Networking is NOT Job Search

Okay, I know this sounds strange, especially coming from me. Especially since this is a blog about how to find a job and I harp on networking all the time.  To be clear, networking is a fantastic job search technique – quite possibility the most important job search technique.  But networking is about more than job search. 

When you network, your goal is to meet people, learn more about them, and help them to learn more about you.  Then, you ask them to refer you to others so you can repeat that process, and learn more about others, and have them learn more about you. 

You should use networking to:

  • Learn about people – what they do and who they are (they are people – not just contacts),
  • Learn more about companies – what they do and what it’s like to work there,
  • Learn more about industries – what is booming and what is about to bust,
  • Learn more about communities – where is a good place to put down, or strengthen roots, and
  • Learn about volunteer opportunities – where you can use your skills and make the world a better place.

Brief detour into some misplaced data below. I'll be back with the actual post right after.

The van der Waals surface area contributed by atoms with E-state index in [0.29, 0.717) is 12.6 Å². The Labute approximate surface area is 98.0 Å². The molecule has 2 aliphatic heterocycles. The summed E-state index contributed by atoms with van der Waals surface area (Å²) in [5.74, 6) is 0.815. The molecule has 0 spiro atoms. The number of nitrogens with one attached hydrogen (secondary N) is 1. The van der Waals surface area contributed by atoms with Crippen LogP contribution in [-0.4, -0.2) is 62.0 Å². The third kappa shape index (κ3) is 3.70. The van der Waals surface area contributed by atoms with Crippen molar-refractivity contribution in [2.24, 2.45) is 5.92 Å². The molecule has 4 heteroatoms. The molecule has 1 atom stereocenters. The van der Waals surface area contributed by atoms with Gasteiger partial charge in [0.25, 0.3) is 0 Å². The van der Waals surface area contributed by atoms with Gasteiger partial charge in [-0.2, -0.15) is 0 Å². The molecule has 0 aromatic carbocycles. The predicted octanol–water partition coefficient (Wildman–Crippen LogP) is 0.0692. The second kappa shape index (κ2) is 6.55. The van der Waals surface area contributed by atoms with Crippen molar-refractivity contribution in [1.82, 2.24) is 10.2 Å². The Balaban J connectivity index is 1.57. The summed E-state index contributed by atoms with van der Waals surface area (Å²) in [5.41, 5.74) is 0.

And yes while that is happening, you may also use networking to:

  • Learn about who is hiring for what jobs,
  • Learn about hiring managers and what they are looking for, and
  • Learn what jobs you do NOT want to apply for.

It’s a subtle difference, but if you make networking as simply a means to find a job, you might miss the bigger opportunity to truly build a network, rather than simply endure a string of meetings that may, or may not, lead you to the next job.  Invest in your network and it will pay dividends.  Make your networking be all about finding your next job and you may find yourself struggling.

If you need some help, read this.

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